Earth Imaging Journal: Remote Sensing, Satellite Images, Satellite Imagery
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An animated gif of this image can be viewed on the Earth Imaging Journal homepage at (Credit: Contains modified Copernicus Sentinel data (2018-22), processed by ESA)

After decades of drought, water levels in Lake Powell, the second-largest human-made reservoir in the United States, have shrunk to its lowest level since it was created more than 50 years ago, threatening millions of people who rely on its water supply. Satellite images allow us to take a closer look at the dwindling water levels of the lake amidst the climate crisis.

Straddling the border of southeast Utah and northeast Arizona, Lake Powell is an important reservoir in the Colorado River Basin. The Colorado River, which Lake Powell flows through, was dammed at Glen Canyon in the early 1960s. The lake provides water to approximately 40 million people, irrigates more than 2.2 million hectares of land and has the capacity to generate more than 4,200 megawatts of hydropower electricity.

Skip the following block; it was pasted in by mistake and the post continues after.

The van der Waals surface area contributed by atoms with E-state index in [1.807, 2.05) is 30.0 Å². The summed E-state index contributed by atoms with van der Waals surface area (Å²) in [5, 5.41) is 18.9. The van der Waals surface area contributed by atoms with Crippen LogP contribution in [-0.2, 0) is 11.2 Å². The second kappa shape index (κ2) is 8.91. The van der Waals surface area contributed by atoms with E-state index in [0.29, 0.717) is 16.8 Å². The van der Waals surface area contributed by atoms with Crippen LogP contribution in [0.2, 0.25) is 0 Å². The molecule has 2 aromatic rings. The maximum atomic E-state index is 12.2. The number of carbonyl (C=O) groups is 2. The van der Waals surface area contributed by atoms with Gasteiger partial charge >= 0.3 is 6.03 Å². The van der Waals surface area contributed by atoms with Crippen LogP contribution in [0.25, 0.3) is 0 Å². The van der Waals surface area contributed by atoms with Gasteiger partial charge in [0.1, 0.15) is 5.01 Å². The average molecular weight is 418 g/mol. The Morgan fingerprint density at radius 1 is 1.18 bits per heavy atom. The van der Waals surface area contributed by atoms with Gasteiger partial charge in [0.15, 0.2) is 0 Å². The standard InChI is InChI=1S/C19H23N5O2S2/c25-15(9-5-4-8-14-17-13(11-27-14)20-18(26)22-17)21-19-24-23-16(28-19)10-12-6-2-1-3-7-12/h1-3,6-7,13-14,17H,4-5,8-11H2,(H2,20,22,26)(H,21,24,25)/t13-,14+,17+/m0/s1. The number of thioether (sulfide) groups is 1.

In mid-March 2022, Lake Powell’s elevation dropped to an astonishing 1,074 meters above sea level—the lowest the lake has been since it was filled in 1980. This drastic drop in water levels is documented in natural-color images captured by the Copernicus Sentinel-2 mission.

The area pictured shows the surface-area changes of the reservoir near Bullfrog Marina, approximately 90 kilometers north from Glen Canyon Dam, between March 2018 and March 2022. Dry conditions and falling water levels are unmistakable in the image captured on March 18, 2022, compared to the 2018 shoreline outlined in the image in yellow.

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